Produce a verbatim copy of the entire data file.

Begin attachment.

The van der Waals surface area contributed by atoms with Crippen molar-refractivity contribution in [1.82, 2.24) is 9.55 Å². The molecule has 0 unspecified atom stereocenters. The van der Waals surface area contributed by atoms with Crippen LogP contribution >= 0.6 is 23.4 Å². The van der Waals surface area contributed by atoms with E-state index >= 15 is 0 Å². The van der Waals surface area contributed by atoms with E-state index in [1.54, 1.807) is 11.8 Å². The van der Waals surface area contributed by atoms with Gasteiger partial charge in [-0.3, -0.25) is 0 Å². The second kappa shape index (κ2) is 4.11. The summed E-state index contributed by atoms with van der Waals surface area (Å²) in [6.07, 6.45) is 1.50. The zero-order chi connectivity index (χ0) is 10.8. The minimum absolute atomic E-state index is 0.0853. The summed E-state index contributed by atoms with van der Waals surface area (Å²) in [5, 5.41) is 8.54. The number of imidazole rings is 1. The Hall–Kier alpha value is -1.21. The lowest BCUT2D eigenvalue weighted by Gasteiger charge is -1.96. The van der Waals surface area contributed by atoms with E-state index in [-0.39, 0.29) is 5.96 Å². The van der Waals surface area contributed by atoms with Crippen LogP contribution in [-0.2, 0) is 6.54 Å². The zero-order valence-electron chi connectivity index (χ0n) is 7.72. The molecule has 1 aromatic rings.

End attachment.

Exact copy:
The van der Waals surface area contributed by atoms with Crippen molar-refractivity contribution in [1.82, 2.24) is 9.55 Å². The molecule has 0 unspecified atom stereocenters. The van der Waals surface area contributed by atoms with Crippen LogP contribution >= 0.6 is 23.4 Å². The van der Waals surface area contributed by atoms with E-state index >= 15 is 0 Å². The van der Waals surface area contributed by atoms with E-state index in [1.54, 1.807) is 11.8 Å². The van der Waals surface area contributed by atoms with Gasteiger partial charge in [-0.3, -0.25) is 0 Å². The second kappa shape index (κ2) is 4.11. The summed E-state index contributed by atoms with van der Waals surface area (Å²) in [6.07, 6.45) is 1.50. The zero-order chi connectivity index (χ0) is 10.8. The minimum absolute atomic E-state index is 0.0853. The summed E-state index contributed by atoms with van der Waals surface area (Å²) in [5, 5.41) is 8.54. The number of imidazole rings is 1. The Hall–Kier alpha value is -1.21. The lowest BCUT2D eigenvalue weighted by Gasteiger charge is -1.96. The van der Waals surface area contributed by atoms with E-state index in [-0.39, 0.29) is 5.96 Å². The van der Waals surface area contributed by atoms with Crippen LogP contribution in [-0.2, 0) is 6.54 Å². The zero-order valence-electron chi connectivity index (χ0n) is 7.72. The molecule has 1 aromatic rings.